SA Express staff writer Alex Stuckey writes this morning, Monday May 7, on the front page, "In just 80 years, with sea levels expected to be nearly 2 2½ feet higher than today, a storm similar to Hurricane Ike would cause catastrophic damage with a head-on hit to Galveston Bay, bringing an extra 10 feet of water or more into the area at landfall according to new research". Apparently, Stuckey is a climate change believer who quotes a report by Texas A&M Corpus Christi's Harte Research Institute for Gulf of Mexico Studies but never mentions any opposition points of view.
The Harte Research Institute that receives some public money, but favors pro-climate change policies. The picture used by the SA Express is also very interesting depicting Galveston 1900 memorial.
SA Express-News staff writer Jasper Scherer also writes this morning, a glowing positive report about the South Side Siclovia event on Sunday, May 6, that celebrated the Mission Trails and the city's 300th anniversary with cyclists, joggers, and roller-bladers. The event, similar to the annual event on Broadway, is another pro-earth, environmentally friendly public relations effort by the city to "get people out of their cars". However, citizens should support mobility and transportation freedom, and oppose toll roads, street cars, and restricting driving lanes that allow the government to control your mobility and transportation freedom...and by definition, control where you live.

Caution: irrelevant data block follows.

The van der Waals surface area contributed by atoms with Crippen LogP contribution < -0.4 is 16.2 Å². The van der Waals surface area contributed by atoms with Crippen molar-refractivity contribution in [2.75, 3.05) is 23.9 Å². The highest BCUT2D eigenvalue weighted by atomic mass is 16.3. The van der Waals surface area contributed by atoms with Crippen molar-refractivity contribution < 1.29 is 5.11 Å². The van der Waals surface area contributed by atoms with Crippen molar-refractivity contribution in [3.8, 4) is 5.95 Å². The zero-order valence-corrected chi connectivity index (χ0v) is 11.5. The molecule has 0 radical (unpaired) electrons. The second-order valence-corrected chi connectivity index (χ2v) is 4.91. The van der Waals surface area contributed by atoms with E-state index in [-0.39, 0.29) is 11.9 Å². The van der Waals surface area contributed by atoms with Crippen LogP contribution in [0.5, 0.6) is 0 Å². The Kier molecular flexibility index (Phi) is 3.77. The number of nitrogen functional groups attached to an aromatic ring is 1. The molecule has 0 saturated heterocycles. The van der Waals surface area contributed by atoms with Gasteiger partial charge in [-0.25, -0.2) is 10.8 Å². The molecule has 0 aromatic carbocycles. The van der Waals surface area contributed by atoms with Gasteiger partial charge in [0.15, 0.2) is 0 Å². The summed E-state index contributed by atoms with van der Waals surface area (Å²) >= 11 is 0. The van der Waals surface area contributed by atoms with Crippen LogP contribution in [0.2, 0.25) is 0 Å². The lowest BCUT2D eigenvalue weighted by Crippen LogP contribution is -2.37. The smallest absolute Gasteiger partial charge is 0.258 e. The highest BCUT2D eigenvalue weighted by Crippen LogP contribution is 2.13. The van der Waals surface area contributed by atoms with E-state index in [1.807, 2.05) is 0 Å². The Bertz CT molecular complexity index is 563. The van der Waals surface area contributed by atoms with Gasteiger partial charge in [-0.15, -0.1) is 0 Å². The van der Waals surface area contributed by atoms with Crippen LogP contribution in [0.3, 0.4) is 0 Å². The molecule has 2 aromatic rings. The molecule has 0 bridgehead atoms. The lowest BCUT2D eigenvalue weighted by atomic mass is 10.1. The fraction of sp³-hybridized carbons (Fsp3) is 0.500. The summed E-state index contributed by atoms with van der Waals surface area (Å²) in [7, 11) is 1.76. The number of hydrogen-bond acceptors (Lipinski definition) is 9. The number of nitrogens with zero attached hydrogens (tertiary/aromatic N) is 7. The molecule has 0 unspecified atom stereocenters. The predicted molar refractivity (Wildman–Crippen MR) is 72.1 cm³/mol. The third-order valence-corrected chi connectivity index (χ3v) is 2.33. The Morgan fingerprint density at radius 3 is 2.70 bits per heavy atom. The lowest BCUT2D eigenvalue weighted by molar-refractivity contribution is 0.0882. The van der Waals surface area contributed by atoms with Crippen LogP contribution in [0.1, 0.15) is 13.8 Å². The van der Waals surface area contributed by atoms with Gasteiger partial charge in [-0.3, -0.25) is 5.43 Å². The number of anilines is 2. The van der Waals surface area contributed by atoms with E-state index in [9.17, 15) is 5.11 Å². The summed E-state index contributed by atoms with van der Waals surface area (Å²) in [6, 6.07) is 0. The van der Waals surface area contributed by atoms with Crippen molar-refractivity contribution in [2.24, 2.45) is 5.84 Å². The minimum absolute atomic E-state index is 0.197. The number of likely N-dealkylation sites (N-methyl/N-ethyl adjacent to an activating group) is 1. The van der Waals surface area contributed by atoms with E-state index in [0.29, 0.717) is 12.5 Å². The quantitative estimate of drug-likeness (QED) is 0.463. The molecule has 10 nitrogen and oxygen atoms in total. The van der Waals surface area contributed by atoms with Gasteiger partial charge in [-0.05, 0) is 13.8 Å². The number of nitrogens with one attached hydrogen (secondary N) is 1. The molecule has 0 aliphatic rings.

SA Express-News opinion columnist Elaine Ayala wrote this morning about another city 300th anniversary event, the "Day of Reflection", held last Tuesday, May 1 at San Fernando Cathedral which involved several local church leaders. Ayala mentions the many faith groups that attended and they "planted the seeds of interreligious respect and cooperation" in San Antonio. However, it is ironic the Ayala ignores how traditional, family-values religious opinions are vilified in today's city. It is also ironic (and amusing) how San Antonio has been called a "welcoming city"by some of these same city and religious leaders on the same week when the national GOP convention was disinvited, and when state senator Jose Menedez (and Bexar County commissioner Tommy Calvert repeated) said Republicans might be poisoned by Hispanic union workers if they came to city.